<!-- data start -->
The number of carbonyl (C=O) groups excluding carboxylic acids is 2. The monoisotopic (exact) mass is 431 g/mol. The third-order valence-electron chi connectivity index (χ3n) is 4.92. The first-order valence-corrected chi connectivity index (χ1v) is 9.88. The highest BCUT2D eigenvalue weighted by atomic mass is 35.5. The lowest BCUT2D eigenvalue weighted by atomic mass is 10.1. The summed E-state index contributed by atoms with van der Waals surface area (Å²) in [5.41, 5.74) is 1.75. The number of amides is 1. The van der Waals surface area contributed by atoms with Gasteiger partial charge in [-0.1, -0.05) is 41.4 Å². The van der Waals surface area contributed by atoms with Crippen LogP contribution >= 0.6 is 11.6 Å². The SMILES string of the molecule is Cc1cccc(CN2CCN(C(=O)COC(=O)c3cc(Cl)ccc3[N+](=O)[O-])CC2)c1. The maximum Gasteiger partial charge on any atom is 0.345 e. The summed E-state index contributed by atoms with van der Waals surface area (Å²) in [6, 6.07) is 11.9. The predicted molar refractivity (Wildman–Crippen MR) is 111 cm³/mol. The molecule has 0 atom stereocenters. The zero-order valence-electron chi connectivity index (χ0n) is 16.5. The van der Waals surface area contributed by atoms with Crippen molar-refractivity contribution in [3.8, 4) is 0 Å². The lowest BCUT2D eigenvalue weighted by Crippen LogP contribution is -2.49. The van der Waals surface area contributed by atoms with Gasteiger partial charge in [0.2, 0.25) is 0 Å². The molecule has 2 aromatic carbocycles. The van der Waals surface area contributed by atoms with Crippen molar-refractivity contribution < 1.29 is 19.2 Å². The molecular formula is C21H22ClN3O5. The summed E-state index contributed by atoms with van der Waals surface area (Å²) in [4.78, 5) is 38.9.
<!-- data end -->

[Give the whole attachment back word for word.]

The number of carbonyl (C=O) groups excluding carboxylic acids is 2. The monoisotopic (exact) mass is 431 g/mol. The third-order valence-electron chi connectivity index (χ3n) is 4.92. The first-order valence-corrected chi connectivity index (χ1v) is 9.88. The highest BCUT2D eigenvalue weighted by atomic mass is 35.5. The lowest BCUT2D eigenvalue weighted by atomic mass is 10.1. The summed E-state index contributed by atoms with van der Waals surface area (Å²) in [5.41, 5.74) is 1.75. The number of amides is 1. The van der Waals surface area contributed by atoms with Gasteiger partial charge in [-0.1, -0.05) is 41.4 Å². The van der Waals surface area contributed by atoms with Crippen LogP contribution >= 0.6 is 11.6 Å². The SMILES string of the molecule is Cc1cccc(CN2CCN(C(=O)COC(=O)c3cc(Cl)ccc3[N+](=O)[O-])CC2)c1. The maximum Gasteiger partial charge on any atom is 0.345 e. The summed E-state index contributed by atoms with van der Waals surface area (Å²) in [6, 6.07) is 11.9. The predicted molar refractivity (Wildman–Crippen MR) is 111 cm³/mol. The molecule has 0 atom stereocenters. The zero-order valence-electron chi connectivity index (χ0n) is 16.5. The van der Waals surface area contributed by atoms with Crippen molar-refractivity contribution in [3.8, 4) is 0 Å². The lowest BCUT2D eigenvalue weighted by Crippen LogP contribution is -2.49. The van der Waals surface area contributed by atoms with Gasteiger partial charge in [0.2, 0.25) is 0 Å². The molecule has 2 aromatic carbocycles. The van der Waals surface area contributed by atoms with Crippen molar-refractivity contribution < 1.29 is 19.2 Å². The molecular formula is C21H22ClN3O5. The summed E-state index contributed by atoms with van der Waals surface area (Å²) in [4.78, 5) is 38.9.